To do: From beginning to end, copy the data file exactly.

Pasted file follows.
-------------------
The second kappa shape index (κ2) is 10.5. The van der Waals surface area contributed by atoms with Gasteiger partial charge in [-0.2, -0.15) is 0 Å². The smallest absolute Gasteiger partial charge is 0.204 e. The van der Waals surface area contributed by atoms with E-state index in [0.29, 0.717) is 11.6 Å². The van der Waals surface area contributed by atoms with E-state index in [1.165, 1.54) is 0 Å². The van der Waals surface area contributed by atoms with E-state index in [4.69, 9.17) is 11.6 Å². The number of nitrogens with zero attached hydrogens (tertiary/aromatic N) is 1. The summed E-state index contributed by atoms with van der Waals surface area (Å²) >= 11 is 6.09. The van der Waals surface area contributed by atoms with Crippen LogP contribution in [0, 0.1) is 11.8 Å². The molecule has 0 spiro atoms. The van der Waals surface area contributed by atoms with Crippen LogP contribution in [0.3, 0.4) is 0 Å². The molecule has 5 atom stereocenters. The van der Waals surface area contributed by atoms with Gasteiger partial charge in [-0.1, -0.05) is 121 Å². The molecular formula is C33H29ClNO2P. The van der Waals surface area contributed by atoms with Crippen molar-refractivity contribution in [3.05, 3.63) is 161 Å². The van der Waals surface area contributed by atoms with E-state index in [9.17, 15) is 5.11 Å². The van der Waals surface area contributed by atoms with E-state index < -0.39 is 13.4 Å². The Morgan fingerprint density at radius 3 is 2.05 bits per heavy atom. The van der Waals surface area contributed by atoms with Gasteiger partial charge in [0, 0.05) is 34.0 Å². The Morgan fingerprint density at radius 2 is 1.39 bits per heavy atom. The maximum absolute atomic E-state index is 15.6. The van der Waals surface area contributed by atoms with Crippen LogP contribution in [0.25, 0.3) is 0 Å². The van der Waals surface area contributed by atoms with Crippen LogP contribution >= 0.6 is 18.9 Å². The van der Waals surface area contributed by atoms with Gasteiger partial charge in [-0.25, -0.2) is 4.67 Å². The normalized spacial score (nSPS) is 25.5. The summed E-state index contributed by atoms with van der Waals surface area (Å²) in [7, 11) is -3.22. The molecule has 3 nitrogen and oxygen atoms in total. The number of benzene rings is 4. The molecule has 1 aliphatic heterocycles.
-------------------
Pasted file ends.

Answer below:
The second kappa shape index (κ2) is 10.5. The van der Waals surface area contributed by atoms with Gasteiger partial charge in [-0.2, -0.15) is 0 Å². The smallest absolute Gasteiger partial charge is 0.204 e. The van der Waals surface area contributed by atoms with E-state index in [0.29, 0.717) is 11.6 Å². The van der Waals surface area contributed by atoms with E-state index in [1.165, 1.54) is 0 Å². The van der Waals surface area contributed by atoms with E-state index in [4.69, 9.17) is 11.6 Å². The number of nitrogens with zero attached hydrogens (tertiary/aromatic N) is 1. The summed E-state index contributed by atoms with van der Waals surface area (Å²) >= 11 is 6.09. The van der Waals surface area contributed by atoms with Crippen LogP contribution in [0, 0.1) is 11.8 Å². The molecule has 0 spiro atoms. The van der Waals surface area contributed by atoms with Crippen LogP contribution in [0.3, 0.4) is 0 Å². The molecule has 5 atom stereocenters. The van der Waals surface area contributed by atoms with Gasteiger partial charge in [-0.1, -0.05) is 121 Å². The molecular formula is C33H29ClNO2P. The van der Waals surface area contributed by atoms with Crippen molar-refractivity contribution in [3.05, 3.63) is 161 Å². The van der Waals surface area contributed by atoms with E-state index in [9.17, 15) is 5.11 Å². The van der Waals surface area contributed by atoms with E-state index < -0.39 is 13.4 Å². The Morgan fingerprint density at radius 3 is 2.05 bits per heavy atom. The van der Waals surface area contributed by atoms with Gasteiger partial charge in [0, 0.05) is 34.0 Å². The Morgan fingerprint density at radius 2 is 1.39 bits per heavy atom. The maximum absolute atomic E-state index is 15.6. The van der Waals surface area contributed by atoms with Crippen LogP contribution in [0.25, 0.3) is 0 Å². The van der Waals surface area contributed by atoms with Crippen LogP contribution >= 0.6 is 18.9 Å². The van der Waals surface area contributed by atoms with Gasteiger partial charge in [-0.25, -0.2) is 4.67 Å². The normalized spacial score (nSPS) is 25.5. The summed E-state index contributed by atoms with van der Waals surface area (Å²) in [7, 11) is -3.22. The molecule has 3 nitrogen and oxygen atoms in total. The number of benzene rings is 4. The molecule has 1 aliphatic heterocycles.